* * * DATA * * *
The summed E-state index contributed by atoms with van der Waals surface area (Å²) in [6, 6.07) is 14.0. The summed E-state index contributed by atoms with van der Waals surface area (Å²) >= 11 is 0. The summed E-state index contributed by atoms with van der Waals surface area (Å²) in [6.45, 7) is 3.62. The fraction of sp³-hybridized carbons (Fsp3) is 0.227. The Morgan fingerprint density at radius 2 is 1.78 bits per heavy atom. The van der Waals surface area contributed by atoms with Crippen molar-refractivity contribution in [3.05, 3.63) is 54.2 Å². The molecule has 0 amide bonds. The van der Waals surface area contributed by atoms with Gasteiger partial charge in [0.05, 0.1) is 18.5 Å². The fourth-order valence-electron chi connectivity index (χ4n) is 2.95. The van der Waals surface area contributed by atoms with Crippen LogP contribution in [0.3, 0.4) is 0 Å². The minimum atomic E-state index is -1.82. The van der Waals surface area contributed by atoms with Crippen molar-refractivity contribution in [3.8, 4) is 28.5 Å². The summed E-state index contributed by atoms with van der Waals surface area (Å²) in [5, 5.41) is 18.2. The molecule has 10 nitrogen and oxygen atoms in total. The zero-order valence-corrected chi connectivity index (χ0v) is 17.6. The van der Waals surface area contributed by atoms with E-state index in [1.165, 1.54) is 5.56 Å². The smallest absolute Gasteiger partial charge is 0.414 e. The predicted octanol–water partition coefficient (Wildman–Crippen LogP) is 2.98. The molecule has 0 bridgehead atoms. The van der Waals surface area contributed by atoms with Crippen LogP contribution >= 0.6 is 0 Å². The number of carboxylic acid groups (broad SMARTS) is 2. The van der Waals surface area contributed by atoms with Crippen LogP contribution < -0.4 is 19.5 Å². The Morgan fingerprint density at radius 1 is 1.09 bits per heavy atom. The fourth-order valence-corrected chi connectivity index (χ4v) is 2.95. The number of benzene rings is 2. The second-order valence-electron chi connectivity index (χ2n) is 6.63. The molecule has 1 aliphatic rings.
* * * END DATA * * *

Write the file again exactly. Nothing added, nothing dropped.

The summed E-state index contributed by atoms with van der Waals surface area (Å²) in [6, 6.07) is 14.0. The summed E-state index contributed by atoms with van der Waals surface area (Å²) >= 11 is 0. The summed E-state index contributed by atoms with van der Waals surface area (Å²) in [6.45, 7) is 3.62. The fraction of sp³-hybridized carbons (Fsp3) is 0.227. The Morgan fingerprint density at radius 2 is 1.78 bits per heavy atom. The van der Waals surface area contributed by atoms with Crippen molar-refractivity contribution in [3.05, 3.63) is 54.2 Å². The molecule has 0 amide bonds. The van der Waals surface area contributed by atoms with Gasteiger partial charge in [0.05, 0.1) is 18.5 Å². The fourth-order valence-electron chi connectivity index (χ4n) is 2.95. The van der Waals surface area contributed by atoms with Crippen LogP contribution in [0.3, 0.4) is 0 Å². The minimum atomic E-state index is -1.82. The van der Waals surface area contributed by atoms with Crippen molar-refractivity contribution in [3.8, 4) is 28.5 Å². The summed E-state index contributed by atoms with van der Waals surface area (Å²) in [5, 5.41) is 18.2. The molecule has 10 nitrogen and oxygen atoms in total. The zero-order valence-corrected chi connectivity index (χ0v) is 17.6. The van der Waals surface area contributed by atoms with E-state index in [1.165, 1.54) is 5.56 Å². The smallest absolute Gasteiger partial charge is 0.414 e. The predicted octanol–water partition coefficient (Wildman–Crippen LogP) is 2.98. The molecule has 0 bridgehead atoms. The van der Waals surface area contributed by atoms with Crippen LogP contribution >= 0.6 is 0 Å². The number of carboxylic acid groups (broad SMARTS) is 2. The van der Waals surface area contributed by atoms with Crippen LogP contribution < -0.4 is 19.5 Å². The Morgan fingerprint density at radius 1 is 1.09 bits per heavy atom. The fourth-order valence-corrected chi connectivity index (χ4v) is 2.95. The number of benzene rings is 2. The second-order valence-electron chi connectivity index (χ2n) is 6.63. The molecule has 1 aliphatic rings.